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William J. Gicker Jr., the manager of stamp development at the Postal Service, said the “warm and engaging” way Mr. Rogers communicated made him an appropriate choice.

“There are certain things you can’t do electronically,” he said in an interview. “If someone has done a kindness, a personal note is still far more valuable than shooting off an email or text. There is still a place for the written letter.”

The postage stamp is the latest cultural emblem of the enduring appeal of Mr. Rogers and his show, which is marking the 50th anniversary of its American premiere. Last month, TriStar Pictures announced that Tom Hanks would play Mr. Rogers in the biopic “You Are My Friend,” about his friendship with a journalist.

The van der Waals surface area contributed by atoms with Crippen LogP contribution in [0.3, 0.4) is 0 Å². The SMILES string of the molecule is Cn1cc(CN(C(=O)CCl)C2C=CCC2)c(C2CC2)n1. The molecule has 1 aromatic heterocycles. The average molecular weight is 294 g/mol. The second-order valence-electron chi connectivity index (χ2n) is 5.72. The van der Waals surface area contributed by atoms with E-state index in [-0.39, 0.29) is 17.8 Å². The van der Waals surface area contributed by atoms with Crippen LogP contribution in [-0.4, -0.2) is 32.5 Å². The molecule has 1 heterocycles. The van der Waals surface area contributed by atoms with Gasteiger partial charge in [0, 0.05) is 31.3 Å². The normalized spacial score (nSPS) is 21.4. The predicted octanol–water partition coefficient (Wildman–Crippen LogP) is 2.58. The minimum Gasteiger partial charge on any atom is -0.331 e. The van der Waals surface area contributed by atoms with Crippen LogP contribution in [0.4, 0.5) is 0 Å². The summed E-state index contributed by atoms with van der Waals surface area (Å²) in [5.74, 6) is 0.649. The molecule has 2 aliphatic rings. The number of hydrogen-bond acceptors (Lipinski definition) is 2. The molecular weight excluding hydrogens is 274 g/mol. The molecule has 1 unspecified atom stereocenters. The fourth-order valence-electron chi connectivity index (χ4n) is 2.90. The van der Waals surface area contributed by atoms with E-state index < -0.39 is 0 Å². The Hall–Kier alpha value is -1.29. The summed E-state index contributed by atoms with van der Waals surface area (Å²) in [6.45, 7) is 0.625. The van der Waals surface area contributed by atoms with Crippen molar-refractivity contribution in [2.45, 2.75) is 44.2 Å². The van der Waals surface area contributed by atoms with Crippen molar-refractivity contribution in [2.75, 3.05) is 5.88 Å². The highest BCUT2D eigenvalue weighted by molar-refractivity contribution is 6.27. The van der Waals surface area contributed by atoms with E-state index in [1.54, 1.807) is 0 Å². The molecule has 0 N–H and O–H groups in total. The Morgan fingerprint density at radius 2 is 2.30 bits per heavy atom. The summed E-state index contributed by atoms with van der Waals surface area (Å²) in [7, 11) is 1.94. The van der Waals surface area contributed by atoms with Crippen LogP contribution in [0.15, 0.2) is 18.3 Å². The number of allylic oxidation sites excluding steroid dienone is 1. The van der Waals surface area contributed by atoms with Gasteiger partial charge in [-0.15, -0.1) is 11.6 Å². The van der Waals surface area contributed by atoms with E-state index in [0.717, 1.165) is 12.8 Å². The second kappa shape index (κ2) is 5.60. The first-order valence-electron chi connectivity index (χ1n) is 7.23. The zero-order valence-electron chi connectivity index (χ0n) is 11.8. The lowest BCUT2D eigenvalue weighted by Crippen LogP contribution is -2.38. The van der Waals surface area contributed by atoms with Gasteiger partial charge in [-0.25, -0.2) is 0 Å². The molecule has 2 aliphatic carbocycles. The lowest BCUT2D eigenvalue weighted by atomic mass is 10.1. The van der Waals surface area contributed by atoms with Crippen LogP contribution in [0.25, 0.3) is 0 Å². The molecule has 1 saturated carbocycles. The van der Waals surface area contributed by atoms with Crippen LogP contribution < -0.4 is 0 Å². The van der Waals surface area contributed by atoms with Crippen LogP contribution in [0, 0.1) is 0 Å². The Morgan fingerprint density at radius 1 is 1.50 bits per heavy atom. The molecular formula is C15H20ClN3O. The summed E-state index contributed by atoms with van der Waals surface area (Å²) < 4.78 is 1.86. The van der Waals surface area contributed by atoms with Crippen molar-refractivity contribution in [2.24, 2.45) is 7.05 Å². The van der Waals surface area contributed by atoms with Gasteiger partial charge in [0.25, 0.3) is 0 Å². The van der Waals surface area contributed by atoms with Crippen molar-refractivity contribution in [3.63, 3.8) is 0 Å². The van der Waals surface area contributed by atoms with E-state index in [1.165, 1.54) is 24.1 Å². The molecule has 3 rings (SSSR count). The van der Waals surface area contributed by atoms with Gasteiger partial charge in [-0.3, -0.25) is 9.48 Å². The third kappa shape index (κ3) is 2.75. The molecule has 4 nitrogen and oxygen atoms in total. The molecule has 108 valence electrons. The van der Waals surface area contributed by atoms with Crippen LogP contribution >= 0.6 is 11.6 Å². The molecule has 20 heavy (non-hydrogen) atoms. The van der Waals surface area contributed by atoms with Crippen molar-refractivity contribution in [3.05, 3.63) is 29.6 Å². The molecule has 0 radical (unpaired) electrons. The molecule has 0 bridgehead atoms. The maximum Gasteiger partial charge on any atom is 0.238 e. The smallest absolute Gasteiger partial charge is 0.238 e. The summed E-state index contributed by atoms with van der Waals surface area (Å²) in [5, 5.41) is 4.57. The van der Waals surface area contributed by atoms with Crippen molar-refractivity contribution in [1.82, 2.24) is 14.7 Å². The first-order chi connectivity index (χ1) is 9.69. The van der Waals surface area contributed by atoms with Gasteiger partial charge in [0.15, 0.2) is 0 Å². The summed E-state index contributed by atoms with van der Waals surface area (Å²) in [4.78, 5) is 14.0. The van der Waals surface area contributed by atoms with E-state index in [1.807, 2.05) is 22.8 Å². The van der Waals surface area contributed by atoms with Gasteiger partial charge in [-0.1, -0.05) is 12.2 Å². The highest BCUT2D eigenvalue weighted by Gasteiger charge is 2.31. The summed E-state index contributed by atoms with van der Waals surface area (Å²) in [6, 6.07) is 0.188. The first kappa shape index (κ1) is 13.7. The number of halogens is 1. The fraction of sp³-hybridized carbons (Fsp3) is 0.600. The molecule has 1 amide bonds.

Mr. Rogers has inspired books and documentaries, been spoofed on “Saturday Night Live” and even inspired a category on “Jeopardy!”

His persona resonated off screen as well, such as when he testified before a Senate subcommittee to push for…



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